“By age thirteen, it was clear that Katy had inherited her mother’s legendary rack. And since she refused to set foot in the lingerie department, Katy was at the mercy of her mother’s taste in bras. Thus, throughout the low-slung seventies, Katy was forced to sport Jayne Mansfield-style bras that launched her boobs up and out, like minor planets orbiting her chin.
It was not a style that complemented a softball uniform. Or a basketball uniform. Or any of the other sporty ensembles that might otherwise have offered androgynous refuge for a budding butch.”
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It’s become an end-of-summer tradition. Over the past several years, I’ve created a collection of posts about family vacations with my gender-ambiguous wife. Whenever we travel, public restrooms are a problem, because we never know when Katy will be read as male and when she’ll be read as female. We’ve studied the variables, but there doesn’t seem to be any discernible logic to the “sirs” and “ma’ams” that come her way. From South Texas to Hawaii, we’ve navigated public restrooms as carefully as the average traveler might step through a poopy cow patch.
This summer, we decided to take a family trip to Japan. Our 10-year-old son is passionate about Japanese cuisine, so we weren’t worried about how to feed a finicky kid in a foreign land. We were meeting our friend Nancy, who travels to Japan several times a year, so we weren’t sweating over transportation or communication. As always, we were concerned about where Katy would pee. It’s one thing to be chased out of the women’s restroom in a familiar culture, and quite another thing to be chased out of a restroom in a place where you don’t know the language or customs.
On our first day in Tokyo, we set out for Senso-ji temple. Perhaps it was the presiding spirit of Guan Yin, goddess of compassion, but Katy spontaneously decided to try the women’s room first. (In the US, the women’s room is the riskier option.)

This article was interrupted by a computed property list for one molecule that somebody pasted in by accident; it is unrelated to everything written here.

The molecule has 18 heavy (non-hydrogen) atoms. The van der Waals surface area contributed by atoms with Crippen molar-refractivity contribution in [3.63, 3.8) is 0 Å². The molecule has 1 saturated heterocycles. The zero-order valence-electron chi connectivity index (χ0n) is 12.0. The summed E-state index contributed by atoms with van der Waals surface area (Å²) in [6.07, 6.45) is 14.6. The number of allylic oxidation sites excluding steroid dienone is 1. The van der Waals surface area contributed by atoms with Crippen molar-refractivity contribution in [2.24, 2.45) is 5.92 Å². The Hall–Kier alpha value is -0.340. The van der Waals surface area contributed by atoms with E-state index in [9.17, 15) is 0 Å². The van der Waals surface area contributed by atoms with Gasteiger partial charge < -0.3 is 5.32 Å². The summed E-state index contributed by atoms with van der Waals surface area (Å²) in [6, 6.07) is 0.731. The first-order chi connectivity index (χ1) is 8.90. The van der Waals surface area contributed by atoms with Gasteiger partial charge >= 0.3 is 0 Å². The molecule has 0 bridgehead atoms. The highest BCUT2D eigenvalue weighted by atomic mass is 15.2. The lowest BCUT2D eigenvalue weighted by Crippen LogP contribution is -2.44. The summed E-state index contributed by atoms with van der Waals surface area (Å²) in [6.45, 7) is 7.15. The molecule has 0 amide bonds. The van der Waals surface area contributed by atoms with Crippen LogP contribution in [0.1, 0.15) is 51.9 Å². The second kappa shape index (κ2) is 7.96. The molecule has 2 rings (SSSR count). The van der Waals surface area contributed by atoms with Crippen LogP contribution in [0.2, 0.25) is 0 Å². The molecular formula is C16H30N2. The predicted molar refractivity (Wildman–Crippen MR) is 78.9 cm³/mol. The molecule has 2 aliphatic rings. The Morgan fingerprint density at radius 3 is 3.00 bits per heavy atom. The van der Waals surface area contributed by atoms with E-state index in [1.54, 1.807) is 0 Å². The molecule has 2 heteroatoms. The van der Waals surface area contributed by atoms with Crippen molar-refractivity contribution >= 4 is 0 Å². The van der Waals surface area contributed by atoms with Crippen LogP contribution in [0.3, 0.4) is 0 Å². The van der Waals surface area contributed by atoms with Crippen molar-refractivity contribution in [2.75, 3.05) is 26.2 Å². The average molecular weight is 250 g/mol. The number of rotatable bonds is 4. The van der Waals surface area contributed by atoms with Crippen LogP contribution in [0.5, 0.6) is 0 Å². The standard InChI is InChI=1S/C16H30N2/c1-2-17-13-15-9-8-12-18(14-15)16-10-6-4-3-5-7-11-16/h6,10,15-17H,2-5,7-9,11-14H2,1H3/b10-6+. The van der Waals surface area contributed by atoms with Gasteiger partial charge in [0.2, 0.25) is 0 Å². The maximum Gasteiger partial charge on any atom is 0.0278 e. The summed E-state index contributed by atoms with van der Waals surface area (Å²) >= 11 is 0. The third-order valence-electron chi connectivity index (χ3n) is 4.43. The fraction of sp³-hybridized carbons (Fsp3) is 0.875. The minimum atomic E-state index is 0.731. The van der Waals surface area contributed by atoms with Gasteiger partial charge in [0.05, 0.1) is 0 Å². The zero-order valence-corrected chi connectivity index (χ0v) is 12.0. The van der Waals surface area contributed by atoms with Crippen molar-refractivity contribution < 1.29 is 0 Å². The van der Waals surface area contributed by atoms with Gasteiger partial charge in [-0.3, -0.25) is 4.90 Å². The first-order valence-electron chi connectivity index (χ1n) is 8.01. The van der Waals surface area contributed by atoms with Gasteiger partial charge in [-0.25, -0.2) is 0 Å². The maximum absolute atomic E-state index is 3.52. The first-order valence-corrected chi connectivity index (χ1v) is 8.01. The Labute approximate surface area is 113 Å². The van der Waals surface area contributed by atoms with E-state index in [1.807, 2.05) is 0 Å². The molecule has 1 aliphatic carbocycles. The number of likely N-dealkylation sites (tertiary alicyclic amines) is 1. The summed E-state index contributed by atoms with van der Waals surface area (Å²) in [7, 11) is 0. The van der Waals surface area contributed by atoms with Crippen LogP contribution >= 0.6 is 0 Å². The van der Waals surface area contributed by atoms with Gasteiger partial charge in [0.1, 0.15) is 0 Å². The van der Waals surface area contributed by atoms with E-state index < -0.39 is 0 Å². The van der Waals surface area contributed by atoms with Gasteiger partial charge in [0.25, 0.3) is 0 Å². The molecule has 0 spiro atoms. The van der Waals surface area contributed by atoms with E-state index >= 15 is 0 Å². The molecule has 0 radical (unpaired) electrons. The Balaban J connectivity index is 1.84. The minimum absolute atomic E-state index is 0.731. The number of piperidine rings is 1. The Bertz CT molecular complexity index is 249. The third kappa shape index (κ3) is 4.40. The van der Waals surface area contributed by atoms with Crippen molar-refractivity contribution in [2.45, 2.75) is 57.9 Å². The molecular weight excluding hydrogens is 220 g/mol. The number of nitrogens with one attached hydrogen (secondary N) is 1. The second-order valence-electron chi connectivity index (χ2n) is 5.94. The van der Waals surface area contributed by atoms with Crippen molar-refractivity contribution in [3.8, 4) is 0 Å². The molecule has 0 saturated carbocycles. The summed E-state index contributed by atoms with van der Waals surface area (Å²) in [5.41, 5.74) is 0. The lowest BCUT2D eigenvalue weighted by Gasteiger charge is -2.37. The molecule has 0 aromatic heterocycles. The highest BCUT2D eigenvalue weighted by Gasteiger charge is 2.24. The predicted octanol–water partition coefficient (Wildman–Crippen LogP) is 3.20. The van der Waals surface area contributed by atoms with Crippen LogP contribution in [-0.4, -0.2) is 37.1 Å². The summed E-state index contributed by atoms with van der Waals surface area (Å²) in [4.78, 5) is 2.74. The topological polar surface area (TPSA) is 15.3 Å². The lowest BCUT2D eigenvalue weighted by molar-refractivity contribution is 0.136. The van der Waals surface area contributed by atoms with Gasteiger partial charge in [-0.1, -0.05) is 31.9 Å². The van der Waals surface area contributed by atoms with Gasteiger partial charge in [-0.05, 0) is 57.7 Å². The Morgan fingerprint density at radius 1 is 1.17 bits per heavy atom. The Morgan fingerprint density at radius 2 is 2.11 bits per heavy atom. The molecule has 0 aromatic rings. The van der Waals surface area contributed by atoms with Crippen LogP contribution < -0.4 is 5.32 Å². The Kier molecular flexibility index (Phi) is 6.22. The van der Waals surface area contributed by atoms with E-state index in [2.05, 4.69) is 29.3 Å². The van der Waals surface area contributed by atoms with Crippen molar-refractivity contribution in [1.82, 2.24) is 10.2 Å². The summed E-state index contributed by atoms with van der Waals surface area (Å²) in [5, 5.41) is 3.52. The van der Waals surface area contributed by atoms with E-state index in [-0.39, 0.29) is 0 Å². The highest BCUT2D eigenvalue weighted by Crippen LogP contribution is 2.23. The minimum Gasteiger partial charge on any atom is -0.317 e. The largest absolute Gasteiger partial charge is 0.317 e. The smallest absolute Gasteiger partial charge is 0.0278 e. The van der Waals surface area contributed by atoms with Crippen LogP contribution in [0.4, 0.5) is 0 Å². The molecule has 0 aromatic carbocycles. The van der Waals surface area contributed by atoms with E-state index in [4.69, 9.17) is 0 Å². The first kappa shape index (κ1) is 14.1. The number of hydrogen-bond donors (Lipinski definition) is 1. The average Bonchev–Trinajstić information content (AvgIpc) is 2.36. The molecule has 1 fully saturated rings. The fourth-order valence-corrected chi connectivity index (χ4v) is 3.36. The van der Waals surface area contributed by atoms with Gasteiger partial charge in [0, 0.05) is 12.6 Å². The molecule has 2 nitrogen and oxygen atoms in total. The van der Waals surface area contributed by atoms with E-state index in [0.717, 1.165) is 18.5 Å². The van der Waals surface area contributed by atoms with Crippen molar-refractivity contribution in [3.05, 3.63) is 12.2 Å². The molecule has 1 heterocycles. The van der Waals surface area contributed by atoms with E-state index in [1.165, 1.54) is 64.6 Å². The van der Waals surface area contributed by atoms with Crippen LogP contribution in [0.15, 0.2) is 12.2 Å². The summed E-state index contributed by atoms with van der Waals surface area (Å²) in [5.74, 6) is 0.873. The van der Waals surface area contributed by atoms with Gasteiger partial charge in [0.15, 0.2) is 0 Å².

What happened next was refreshing. No one stared, no one gave her the dramatic double-take, and no one gasped that she was in the wrong place. Senso-ji temple set the tone for the rest of the trip, and Katy used the women’s restroom without incident. It was a rare treat to be able to visit the same restroom together without coming up with some plan (like gabbing in our girliest voices) to encourage people to read Katy as female. We were able to relax and enjoy our favorite Japanese technological innovation—the multi-function bidet toilet complete with calming music and a butt blowdryer. (We are totes going to get this toilet.)
I asked my friend Yumi if she had a hypothesis about why Katy had such a great experience. As a Tokyoite, Yumi suggested that Katy’s difference as a white foreigner probably trumped any other differences. Also, she mentioned that people in the city just want to avoid trouble and go about their business. They’re less likely to engage a stranger—especially when there’s a language barrier.
I suppose we’ll never know why the bathrooms were so blissfully uneventful on this trip, but it was certainly a welcome respite. I’m curious to know what other gender nonconforming folk have experienced in Japan and elsewhere?
Sensoji photo credit: James Willamor.
Wireless Toilet Control Panel photo credit: Chris 73 on Wikimedia Commons.